Janine di Giovanni is a Senior Fellow at Yale University’s Jackson Institute for Global Affairs, IWPR international board member and the author of nine books. In 2020, the American Academy of Arts and Letters gave her their highest prize for non-fiction for her lifetime body of work, which largely focuses on human rights.

https://iwpr.net/global-voices/why-local-voices-matter

Standing Up for Change: international women’s day 2018

March 8, 2018

For 2018 International Women’s DayAnthony Borden, founder and Executive Director of the Institute for War & Peace Reporting (IWPR), published the following piece: “Women’s rights are a pathway to addressing social and political challenges around the world”. It speaks for itself:

Women are pressing publicly as never before for a realignment of relations between the genders and showing courage to stand up with fresh boldness – in offices and on the streets, in the press and social media, even before global audiences at the Academy Awards. All these women take risks and deserve congratulations – and the men who stand with them. Yet on International Women’s Day, IWPR celebrates those women who are standing up in even more challenging circumstances, and indeed those women who always have.

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In some of the most dangerous environments anywhere around the world, these women provide inspiration and hope. In areas of conflict, it is so often women who protect the family, sustain a semblance of normal life, drive humanitarian services – and take a stand against war itself.

In areas of dictatorship, it is so often women who lead human rights groups, build coalitions of support for democratic values, and nurture a plural and civic vision against corrupt cartels and “business as usual”. And in areas of extreme religious influence, it is women who must find ways to take on a whole system and tradition of control – from access to education and work to health care and sexual choice. The ultimate challenge is to shift an entire mind set of human relations and the goal is in fact the liberation of both genders.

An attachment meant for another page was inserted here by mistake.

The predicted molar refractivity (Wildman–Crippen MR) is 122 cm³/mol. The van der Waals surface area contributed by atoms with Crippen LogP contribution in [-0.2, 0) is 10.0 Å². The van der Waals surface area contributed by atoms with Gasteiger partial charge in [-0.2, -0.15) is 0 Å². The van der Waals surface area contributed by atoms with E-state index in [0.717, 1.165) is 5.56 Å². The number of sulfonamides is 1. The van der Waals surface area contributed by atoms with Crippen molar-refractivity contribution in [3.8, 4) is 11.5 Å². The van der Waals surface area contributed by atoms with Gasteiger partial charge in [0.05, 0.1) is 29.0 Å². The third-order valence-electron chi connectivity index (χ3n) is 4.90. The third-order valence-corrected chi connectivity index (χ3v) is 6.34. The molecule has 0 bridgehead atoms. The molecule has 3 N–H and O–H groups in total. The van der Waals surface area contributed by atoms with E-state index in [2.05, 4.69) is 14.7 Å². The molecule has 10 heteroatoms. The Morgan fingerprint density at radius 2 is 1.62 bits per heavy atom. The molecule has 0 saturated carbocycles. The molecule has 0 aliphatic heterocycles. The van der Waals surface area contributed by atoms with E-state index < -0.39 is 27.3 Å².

Over a quarter of a century, IWPR has been honoured to work with and to support an extraordinary line up of courageous women: from leading human rights defenders Natasha Kandic and Sonja Biserko in Belgrade to Gordana Igric and the entire women-led team of our former colleagues at the Balkan Investigative Reporting Network, from top frontline war reporters Gjeraqina Tuhina (Kosovo), Galima Bukharbaeva (Uzbekistan) and the late Sahar al-Haidari (Iraq) to the remarkable Nobel Laureate and former IWPR trainee Malala Yousafzai, and continuing now to award-winning Syrian documentary filmmaker Zaina Erhaim, among many others.

It is a long and storied roll call, and well beyond coincidence. Perhaps from their exclusion from male-dominated structures, women are sometimes able to see the problems more clearly: war makers cannot be peace builders. Perhaps, with less of a stake, they have less to lose and more of a motivation for change. Perhaps, suffering so sharply, they have no other choice but to fight – peacefully – for change, whether through the media, through activism or via the ballot box.

Just last week I was incredibly moved to meet a pair of local women activists who, unable to travel any other way, drove 24 hours across the highly insecure badlands of Libya to attend an IWPR training conference in Tunis – amazing tenacity and bravery. Special mention too to our proud partnership with the Marie Colvin Journalists’ Network, commemorating the loss of a dear friend and one of the best war correspondents of a generation, and supporting continuing training and mentoring for female reporters across the Middle East.

The fact is that time has been up for a very, very long time, but a hashtag, however powerful, is not enough. For our part, IWPR is committed to continuing and expanding women’s programming, as well as “mainstreaming” its focus on gender equality within all activities. That will take work, and we pledge to keep at it. Women’s rights are absolutely human rights, and a pathway to addressing so many of the social and political challenges in difficult environments around the world.

Meantime, whether in the board room or the frontlines, we salute the women – and the men – of courage working at such risk to make change. Your courage and your efforts inspire us to recommit to our own.

https://iwpr.net/global-voices/standing-change